Treaty No. 9 – 1905 – Fort Hope

Wednesday 19th

“This morning the representative Indians who were not absent from the Fort assembled and a conference was held. Mr. Scott thro an Interpreter (Sinclair Ritch) stated to them that the King had sent the Commission to see how his people were and to enter into a Treaty with them, and that the King wished to help his subjects and see that they were happy and comfortable, giving them as a present this year $8 per capita and an annuity pf $4 per annum, also setting aside for their sole use and benefit a tract of land 1 square mile to each family of 5 that no white man should put his foot on without their permission the Indians were then asked if they had anything to say, “Yesno” replied that he was willing to enter into treaty and advised the others to act likewise.”

“Monias said, I should like to consult with my Aunts and cousins, if I buy as small an article as a needle I have to pay for same. You come here offering money we have not asked for. I do not understand, and should like to have it explained, after an explanation, he along with the others signified his assent and the Treaty was signed. After hand shaking they departed to prepare for their Feast and to talk over the election of Chief and Councillors.”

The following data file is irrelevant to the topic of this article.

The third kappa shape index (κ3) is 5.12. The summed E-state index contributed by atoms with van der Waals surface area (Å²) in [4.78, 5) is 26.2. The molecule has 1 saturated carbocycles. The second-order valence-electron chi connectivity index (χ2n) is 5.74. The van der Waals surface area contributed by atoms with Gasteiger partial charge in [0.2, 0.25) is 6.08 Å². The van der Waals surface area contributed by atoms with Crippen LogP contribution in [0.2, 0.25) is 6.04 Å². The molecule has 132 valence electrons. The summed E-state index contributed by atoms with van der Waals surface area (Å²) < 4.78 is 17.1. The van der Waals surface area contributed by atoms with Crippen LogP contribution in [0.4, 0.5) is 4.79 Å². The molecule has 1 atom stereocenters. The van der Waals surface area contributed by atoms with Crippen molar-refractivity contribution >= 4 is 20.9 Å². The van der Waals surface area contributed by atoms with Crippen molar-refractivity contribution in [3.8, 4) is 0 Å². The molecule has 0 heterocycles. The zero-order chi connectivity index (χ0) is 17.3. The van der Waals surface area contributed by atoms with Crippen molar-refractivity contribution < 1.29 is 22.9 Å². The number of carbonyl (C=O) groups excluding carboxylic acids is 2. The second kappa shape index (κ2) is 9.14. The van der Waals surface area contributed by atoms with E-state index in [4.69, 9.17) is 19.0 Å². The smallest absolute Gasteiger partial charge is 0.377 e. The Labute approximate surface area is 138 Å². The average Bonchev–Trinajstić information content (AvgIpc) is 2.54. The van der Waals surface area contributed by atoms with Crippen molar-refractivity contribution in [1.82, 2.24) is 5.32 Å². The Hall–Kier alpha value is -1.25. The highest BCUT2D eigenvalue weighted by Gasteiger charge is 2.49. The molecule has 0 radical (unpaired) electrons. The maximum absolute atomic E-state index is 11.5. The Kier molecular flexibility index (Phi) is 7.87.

“In the afternoon the pay lists having been completed, Mr. Scott commenced paying the Indians who were called up in families and carefully counted the Indians [illegible] present of money with that same indifference characteristic of their race, sometimes smiling as they looked at the bills and received their ticket numbered for future use and identification, some of them one or two returned the money thinking that they had not received their just due, not being able to distinguish between one and two dollar bills, but in every instance it was found to be correct and they turned away perfectly satisfied.”

“Lists were closed for the day at 6:15 p.m.”

Queen’s University Archives. MacMartin Papers